Dobson set down the drinks and plopped down in his own seat. "Oh, aye, the drinks 'ere are top quality. They was particular fine last night, ey wot, Greene? He still owes me from it, too."

The blood dropped out of Greene's stomach and he couldn't meet Captain James' eyes. Captain James grin spread across his lips - the fish caught. "You do, do you, Greene?"

Mr. Dobson, oblivious, kept chattering. "He said he was good for it. I 'spect so, considerin' the haul. You brought cards, sir?"

Captain James did not answer. He stared at Mr. Greene. "Well, George. Are you going to pay the man back?"

Mr. Greene nodded and fumbled in his pocket. He pulled out a silver coin and dropped it out of his shaking hands onto the floor. He reached to pick it up again and handed it toward Dobson.

Just as Dobson extended his hand for the coin, a short metallic shriek sounded and a silver sword flashed through the air. Mr. Greene's arm fell to the table, severed just below the elbow, the hand still clutching the silver coin. Blood splattered across the table and floor. Captain James stood and drew the sword around in a wide arc, slicing off Mr. Greene's head. The head toppled off the body and landed on the floor with a thunk. Mr. Greene's body slumped in the chair.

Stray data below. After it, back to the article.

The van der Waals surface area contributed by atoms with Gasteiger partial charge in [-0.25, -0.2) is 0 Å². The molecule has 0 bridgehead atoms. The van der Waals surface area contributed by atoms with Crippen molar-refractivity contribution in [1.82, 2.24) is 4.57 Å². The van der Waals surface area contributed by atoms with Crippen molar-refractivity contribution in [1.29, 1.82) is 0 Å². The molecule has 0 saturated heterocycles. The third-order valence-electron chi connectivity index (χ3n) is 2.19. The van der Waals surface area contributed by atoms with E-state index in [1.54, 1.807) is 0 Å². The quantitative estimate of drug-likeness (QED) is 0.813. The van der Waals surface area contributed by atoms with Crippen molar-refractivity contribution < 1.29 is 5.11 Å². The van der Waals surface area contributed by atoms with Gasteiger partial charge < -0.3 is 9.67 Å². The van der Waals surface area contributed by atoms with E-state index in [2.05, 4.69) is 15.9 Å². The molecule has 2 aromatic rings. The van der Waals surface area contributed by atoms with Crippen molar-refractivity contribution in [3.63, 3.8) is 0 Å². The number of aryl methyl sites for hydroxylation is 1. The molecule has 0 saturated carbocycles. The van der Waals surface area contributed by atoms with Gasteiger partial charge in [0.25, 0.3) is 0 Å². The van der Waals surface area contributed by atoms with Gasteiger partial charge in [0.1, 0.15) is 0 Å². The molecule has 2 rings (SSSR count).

"I told you, Greene, I would kill you before you spent a penny."
Captain James sent Mr. Dobson for a rag to clean his sword and sat back in his chair. A serving girl came over to collect the hand (from which Dobson had already pried loose the silver coin) and wipe up the table. Dobson brought back the rag and Captain James cleaned his sword and wiped his boots. He sheathed the sword and pulled out his cards.

"Mr. Dobson, do you think you could find me a native man wearing a uniform?"

Dobson nodded his head. "I know the one ye speak of. I seen him last night."

"Good. He's got a letter for me, I believe."

Copyright ©2015 Emily J. McNeely.  All rights reserved.  Do not reproduce in any form, including electronic, without the author’s express permission.

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Emily McNeely is the Art and Acquisitions Coordinator at Double Life Press, an independent publishing house she and her husband, Craig McNeely, own and operate. Emily has been published in Pulp Modern magazine and Dark Corners magazine.